One of the SCMP’s bigwigs recently posted the rhetorical question of whether Hong Kong has a silent majority or a terrified minority suffering through the protests in, well, silence and terror. His hunch was based on people writing, as well as those yearning to write, anonymous Letters to the Editor.
We will never know how many people there really are in this minority group. Lacking a really thorough market-research survey, all we can go with is anecdotes, such as those from agents talking about how many people are buying overseas properties to get Golden Visas. SCMP has another one today that is worth reading. Even though no one should confuse it with hard evidence of a sizeable percentage of the population.
Who will step up and do such a survey? Come on, SCMP. There must be plenty of students who would welcome the standard HK$60 an hour fee to poll people who are not joining the marches. Unless they are all in the marches themselves, that is.
It would be really interesting to know. We keep hearing that there are large numbers of people turning against the protests. If so, it would be helpful to see the evidence.
New handouts: Finance Secretary Paul Chan is handing out HK$2 billion of relief measures to the logistics and tourism sectors, saying it will boost GDP growth by 2%. Read more.
How about a buck: Office vacancy rates have jumped from 4% to 7.6% within a few months in the world’s most expensive commercial property market as mainland firms stay away in droves, resulting in some desperate landlords offering deals as low as a token one dollar. Read more.
Foreign meddling: China’s foreign minister says the protests are about “violence, pure and simple” as the central government dials up the anti-foreign sentiment. Read more.
No middle ground: Neither side is showing the courage required to end the protests, writes columnist Tom Plate. Read more.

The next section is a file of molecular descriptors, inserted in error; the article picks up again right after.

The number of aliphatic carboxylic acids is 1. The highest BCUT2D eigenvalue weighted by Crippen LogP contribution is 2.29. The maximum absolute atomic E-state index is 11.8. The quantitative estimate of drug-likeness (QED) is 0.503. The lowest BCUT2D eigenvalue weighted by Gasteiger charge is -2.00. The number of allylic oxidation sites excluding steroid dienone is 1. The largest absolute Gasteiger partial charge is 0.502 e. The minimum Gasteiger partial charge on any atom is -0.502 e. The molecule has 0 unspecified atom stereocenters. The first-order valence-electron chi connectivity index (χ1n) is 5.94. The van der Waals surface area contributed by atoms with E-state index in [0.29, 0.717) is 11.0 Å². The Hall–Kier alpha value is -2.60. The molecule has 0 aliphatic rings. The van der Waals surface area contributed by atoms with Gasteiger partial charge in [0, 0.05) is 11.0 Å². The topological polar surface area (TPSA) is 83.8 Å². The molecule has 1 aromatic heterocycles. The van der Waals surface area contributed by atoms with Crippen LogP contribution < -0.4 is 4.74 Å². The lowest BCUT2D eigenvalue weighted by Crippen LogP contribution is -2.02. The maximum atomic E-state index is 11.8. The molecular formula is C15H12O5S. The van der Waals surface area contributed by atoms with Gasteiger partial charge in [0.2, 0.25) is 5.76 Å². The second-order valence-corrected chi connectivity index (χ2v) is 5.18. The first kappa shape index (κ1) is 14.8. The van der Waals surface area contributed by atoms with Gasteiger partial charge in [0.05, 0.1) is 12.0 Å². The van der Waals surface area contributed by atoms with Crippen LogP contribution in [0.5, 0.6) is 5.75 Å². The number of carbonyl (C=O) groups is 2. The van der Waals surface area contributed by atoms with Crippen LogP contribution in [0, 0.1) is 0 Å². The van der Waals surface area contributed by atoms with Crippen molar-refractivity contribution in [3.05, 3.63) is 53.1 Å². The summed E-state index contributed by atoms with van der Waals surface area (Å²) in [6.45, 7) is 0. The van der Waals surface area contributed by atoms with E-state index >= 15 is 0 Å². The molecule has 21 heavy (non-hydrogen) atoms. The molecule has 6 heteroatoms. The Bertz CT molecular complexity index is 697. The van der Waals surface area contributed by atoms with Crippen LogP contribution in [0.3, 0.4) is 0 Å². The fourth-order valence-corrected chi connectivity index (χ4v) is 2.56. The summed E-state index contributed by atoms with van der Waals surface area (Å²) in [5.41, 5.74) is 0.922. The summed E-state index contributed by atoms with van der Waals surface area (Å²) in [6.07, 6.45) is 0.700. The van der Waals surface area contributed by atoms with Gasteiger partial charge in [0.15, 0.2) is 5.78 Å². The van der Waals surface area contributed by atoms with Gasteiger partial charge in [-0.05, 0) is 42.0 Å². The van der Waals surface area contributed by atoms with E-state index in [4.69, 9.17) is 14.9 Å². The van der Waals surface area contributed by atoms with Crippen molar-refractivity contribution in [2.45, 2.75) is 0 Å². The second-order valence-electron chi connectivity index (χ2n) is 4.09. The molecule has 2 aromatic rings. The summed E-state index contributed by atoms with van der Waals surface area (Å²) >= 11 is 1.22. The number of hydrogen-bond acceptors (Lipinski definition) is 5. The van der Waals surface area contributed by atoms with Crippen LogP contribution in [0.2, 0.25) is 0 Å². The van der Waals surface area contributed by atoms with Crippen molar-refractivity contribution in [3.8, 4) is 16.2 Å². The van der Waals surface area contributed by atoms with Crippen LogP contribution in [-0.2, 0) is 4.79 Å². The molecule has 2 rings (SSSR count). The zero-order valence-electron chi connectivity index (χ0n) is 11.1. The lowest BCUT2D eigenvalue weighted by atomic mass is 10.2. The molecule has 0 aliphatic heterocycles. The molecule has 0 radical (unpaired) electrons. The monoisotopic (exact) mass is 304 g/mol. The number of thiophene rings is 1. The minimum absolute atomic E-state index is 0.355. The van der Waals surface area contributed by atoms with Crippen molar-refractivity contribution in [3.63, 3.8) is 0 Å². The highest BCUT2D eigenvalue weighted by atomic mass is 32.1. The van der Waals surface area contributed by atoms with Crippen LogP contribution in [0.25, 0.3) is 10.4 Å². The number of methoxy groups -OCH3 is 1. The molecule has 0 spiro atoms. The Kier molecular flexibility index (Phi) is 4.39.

Judge not: A regional conference for top judges has been put on hold as Hong Kong’s lure for meetings and conventions dims. (Besides, what would they have to discuss?) Read more.
Knife attack: A man has been remanded in custody after turning himself in for the knife attack on a teenager at Tai Po’s Lennon Wall. Read more.
Mob justice? Police say they are investigating the Yuen Long triad attacks, having made 34 arrests. Protesters who showed up in the neighbourhood yesterday say it’s not enough. Roadblocks and tear gas ensued. Read more.
Surreal estate: To understand how warped Hong Kong’s property market has become, read this explainer of the government’s new policy on relaxed mortgage caps for homes worth over US$1 million. It’s being pitched as a godsend for first-time buyers. Read more.
Cross-Strait conundrum: Taiwan and Hong Kong cannot agree on how to handle the voluntary surrender of the fugitive that sparked the crisis. Read more.
Baoan full-speed 5G: Shenzhen’s Baoan district, which includes the international
airport and the new Shenzhen World expo center, will have its major facilities
covered by 5G before the end of this year, with full coverage by August 2020, Shenzhen
Daily reports. The district is currently at 41% coverage, and will build
3,684 5G base stations this year, covering the airport, expo center and Metro
Guangfo Line 2020: The much-anticipated Guangzhou-Foshan Intercity
Railway, known as the Guangfo Line, will open in March 2020. This will connect six
stations in Foshan with the Guangzhou South hub, effectively bringing all of Foshan’s
key towns within easy reach from Shenzhen and Hong Kong. Read more.
Dongguan ferries to Macau:
Dongguan’s Humen district now runs ferries directly to the Taipa Ferry Terminal
in Macau, which serves the major casinos in Cotai. The journey takes 100
minutes and there are four sailings daily. See
India flights: Guangzhou
will soon begin a direct flight to the Indian city of Kolkata. Read more.
Hexit: More than 40% of Hongkongers want to emigrate, according to a new survey. Read more.
Harbor Race swim is the latest victim of the protests, as its October 27 event
has been canceled. Read more.
in HK: Happiness
levels are plunging in Hong Kong, amid ‘alarming’ stats for mental health. Read
not innocent: More
than one third of those arrested in the protests are younger than 18, the
police admit. Read more.
winces: Apple CEO
Tim Cook has defended the company’s decision to pull the app from its store
that let protesters track police movements. Read more.